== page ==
Abstract: Managing Desegregation: The First African-American Supervisor at Lockheed-Georgia, 1952-1961

Randall L. Patton

Abstract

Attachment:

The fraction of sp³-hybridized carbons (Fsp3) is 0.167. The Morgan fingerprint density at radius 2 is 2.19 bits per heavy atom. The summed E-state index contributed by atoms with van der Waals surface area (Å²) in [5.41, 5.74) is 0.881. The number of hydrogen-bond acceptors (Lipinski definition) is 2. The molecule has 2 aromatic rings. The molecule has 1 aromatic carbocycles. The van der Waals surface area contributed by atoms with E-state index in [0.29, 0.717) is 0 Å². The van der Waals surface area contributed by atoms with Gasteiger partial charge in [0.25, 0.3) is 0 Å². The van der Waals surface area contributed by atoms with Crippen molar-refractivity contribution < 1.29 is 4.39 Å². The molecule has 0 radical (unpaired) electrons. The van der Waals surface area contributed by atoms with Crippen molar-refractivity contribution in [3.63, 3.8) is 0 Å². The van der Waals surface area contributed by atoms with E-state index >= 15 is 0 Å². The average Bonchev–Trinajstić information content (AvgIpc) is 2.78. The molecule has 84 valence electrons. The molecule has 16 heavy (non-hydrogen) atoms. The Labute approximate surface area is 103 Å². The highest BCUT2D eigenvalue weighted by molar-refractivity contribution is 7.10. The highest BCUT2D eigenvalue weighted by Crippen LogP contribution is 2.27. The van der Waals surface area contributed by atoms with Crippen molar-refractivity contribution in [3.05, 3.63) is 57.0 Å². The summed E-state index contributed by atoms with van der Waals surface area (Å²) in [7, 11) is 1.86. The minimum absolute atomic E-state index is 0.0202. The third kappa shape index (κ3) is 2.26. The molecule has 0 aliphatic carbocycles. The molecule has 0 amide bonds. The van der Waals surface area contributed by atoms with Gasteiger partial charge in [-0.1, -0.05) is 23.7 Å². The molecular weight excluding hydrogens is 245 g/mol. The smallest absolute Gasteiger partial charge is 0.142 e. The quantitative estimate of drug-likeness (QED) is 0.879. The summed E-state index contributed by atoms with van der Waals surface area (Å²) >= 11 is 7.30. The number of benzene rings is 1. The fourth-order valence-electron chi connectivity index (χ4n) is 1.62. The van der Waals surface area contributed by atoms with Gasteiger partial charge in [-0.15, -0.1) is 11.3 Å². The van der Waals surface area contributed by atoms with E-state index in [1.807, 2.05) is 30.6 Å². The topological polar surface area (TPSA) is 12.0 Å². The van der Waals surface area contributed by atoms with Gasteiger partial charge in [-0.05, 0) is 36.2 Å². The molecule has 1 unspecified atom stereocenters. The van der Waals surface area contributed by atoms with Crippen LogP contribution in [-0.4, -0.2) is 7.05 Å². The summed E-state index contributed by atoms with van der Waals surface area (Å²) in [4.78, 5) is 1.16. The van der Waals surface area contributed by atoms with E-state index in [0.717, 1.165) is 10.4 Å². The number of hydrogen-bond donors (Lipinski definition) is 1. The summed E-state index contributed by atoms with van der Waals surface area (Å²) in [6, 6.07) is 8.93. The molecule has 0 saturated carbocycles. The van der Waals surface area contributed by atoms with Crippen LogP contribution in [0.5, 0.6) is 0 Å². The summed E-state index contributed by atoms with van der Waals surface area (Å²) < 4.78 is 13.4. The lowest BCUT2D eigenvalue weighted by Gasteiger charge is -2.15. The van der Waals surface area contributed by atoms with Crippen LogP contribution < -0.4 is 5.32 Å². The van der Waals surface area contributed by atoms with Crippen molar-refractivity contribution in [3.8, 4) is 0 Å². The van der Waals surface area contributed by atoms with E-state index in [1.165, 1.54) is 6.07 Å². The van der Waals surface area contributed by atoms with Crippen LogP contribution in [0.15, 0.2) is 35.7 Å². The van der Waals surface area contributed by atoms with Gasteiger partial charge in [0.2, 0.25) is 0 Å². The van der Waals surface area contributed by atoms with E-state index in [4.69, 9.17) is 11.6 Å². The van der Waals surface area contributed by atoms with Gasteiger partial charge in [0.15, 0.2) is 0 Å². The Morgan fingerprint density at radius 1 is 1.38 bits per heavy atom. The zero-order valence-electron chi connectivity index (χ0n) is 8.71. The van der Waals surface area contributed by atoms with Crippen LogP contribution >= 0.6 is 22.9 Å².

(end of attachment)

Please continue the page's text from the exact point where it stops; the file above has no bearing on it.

Harry L. Hudson's story adds depth and complexity to the just emerging story of workplace desegregation in the civil rights era. Hudson was hired specifically as one of ten African-Americans selected to enter a management training program in 1952. A year later, in September 1953, Hudson became the first of these trainees to become a line supervisor at Lockheed. Hudson passed away in 2001, but left behind a memoir that details his own experience crossing the color line in American/southern industry. Hudson's experience was complex. He clearly took pride in his accomplishments, but suffered numerous slights and insults along the way. In the end, he was convinced that he had not risen as high as he should have, and that this was probably due to his race and his unwillingness to suffer in silence. Hudson's detailed account offers a very rare perspective from the first generation to cross the color line in what were referred to as "non-traditional jobs" for African Americans in the South.